The rising wholesale prices are likely to lead to higher household energy bills when the level of the price cap is reviewed in April to reflect suppliers’ costs over the previous six months.

Customers whose supplier has collapsed are moved onto a new supplier by the regulator, Ofgem, and can also find their own supplier, although in the current environment this is likely to mean higher bills as cheap deals disappear from the market.

The supplier appointed by Ofgem to take on those customers can also recoup the costs of doing so from the rest of the industry, which is then passed back onto bills.

Industry sources have suggested strong suppliers are reluctant in the current climate to volunteer to take on new customers, given the expense of supplying them at current rates.

Britain’s gas comes from its own North Sea supplies as well as pipeline imports from Norway and Europe, and shipments of liquified natural gas from Qatar, Russia and other parts of the world.

Europe, in turn, imports about 40pc of its gas from Russia. On Friday night, more than 40 MEPs signed a letter accusing Russian state gas giant Gazprom of “deliberate market manipulation” by ratcheting up gas prices to record levels.

The MEPs said recent actions by Gazprom raised suspicions of a deliberate effort to use energy prices to apply political pressure to Europe.

Gazprom wants to get the green light to immediately start up a controversial new gas pipeline to Germany, Nord Stream 2. It has completed construction but must get the final regulatory approval from Germany and the EU to start using it. Gazprom has denied manipulating supply to drive up prices and force through the opening of the pipeline.

In a message posted on Twitter following calls with industry, Mr Kwarteng, the business secretary, said he was “reassured that security of supply was not a cause for immediate concern.”

He added: “The UK’s gas system continues to operate reliably and we do not expect supply emergencies this winter.

“Protecting customers during a time of heightened global gas prices is an absolute priority. The Energy Price Cap exists to protect millions of customers. Initiatives such as the Warm Home Discount, Winter Fuel Payments and Cold Weather Payments will help further."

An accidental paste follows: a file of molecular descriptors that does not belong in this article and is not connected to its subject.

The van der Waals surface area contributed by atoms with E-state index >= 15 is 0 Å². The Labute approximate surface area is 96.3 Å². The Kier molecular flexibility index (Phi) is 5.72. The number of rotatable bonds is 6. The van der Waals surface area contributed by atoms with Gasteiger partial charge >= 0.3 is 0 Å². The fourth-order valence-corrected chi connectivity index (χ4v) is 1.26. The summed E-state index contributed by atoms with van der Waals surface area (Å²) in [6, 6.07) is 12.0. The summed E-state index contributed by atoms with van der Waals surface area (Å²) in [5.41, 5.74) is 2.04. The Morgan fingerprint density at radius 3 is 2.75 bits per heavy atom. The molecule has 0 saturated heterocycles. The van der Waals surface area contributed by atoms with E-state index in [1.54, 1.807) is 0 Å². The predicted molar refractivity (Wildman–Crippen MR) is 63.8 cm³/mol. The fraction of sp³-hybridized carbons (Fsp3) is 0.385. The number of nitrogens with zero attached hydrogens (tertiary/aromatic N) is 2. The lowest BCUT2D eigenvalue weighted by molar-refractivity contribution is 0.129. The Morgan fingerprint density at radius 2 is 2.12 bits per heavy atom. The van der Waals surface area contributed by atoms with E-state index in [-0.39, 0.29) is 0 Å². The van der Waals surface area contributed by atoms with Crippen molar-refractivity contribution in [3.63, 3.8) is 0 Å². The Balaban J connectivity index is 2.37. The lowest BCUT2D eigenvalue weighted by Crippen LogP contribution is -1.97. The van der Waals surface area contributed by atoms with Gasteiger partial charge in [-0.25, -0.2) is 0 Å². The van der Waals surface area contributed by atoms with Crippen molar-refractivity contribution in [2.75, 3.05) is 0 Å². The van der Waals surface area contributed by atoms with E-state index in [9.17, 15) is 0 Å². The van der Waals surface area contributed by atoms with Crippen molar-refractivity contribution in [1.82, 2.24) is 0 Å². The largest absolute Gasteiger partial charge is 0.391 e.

He added: "Some energy companies are facing pressure. Ofgem has robust measures in place to ensure that customers do not need to worry, their needs are met, and their gas and electricity supply will continue uninterrupted if a supplier fails.

“Energy security is an absolute priority. We are confident supply can be maintained. Our largest single source of gas is from domestic production, and the vast majority of imports come from reliable suppliers such as Norway. We are not dependent on Russian oil and gas.

“However, our exposure to volatile global gas prices underscores the importance of our plan to build a strong, home-grown renewable energy sector to further reduce our reliance on fossil fuels. Renewable energy has quadrupled since 2010, but there is more to do."

A spokesman for the department for environment, food and rural affairs, which is helping manage carbon dioxide shortages, added: “We are aware of the issues faced by some businesses and are working closely with industry to provide support and advice.

"We have had extensive meetings with representatives from the meat production and processing sectors, and we are continuing those conversations over the weekend.

“The UK benefits from having access to highly diverse sources of gas supply to ensure households, businesses and heavy industry get the energy they need at a fair price."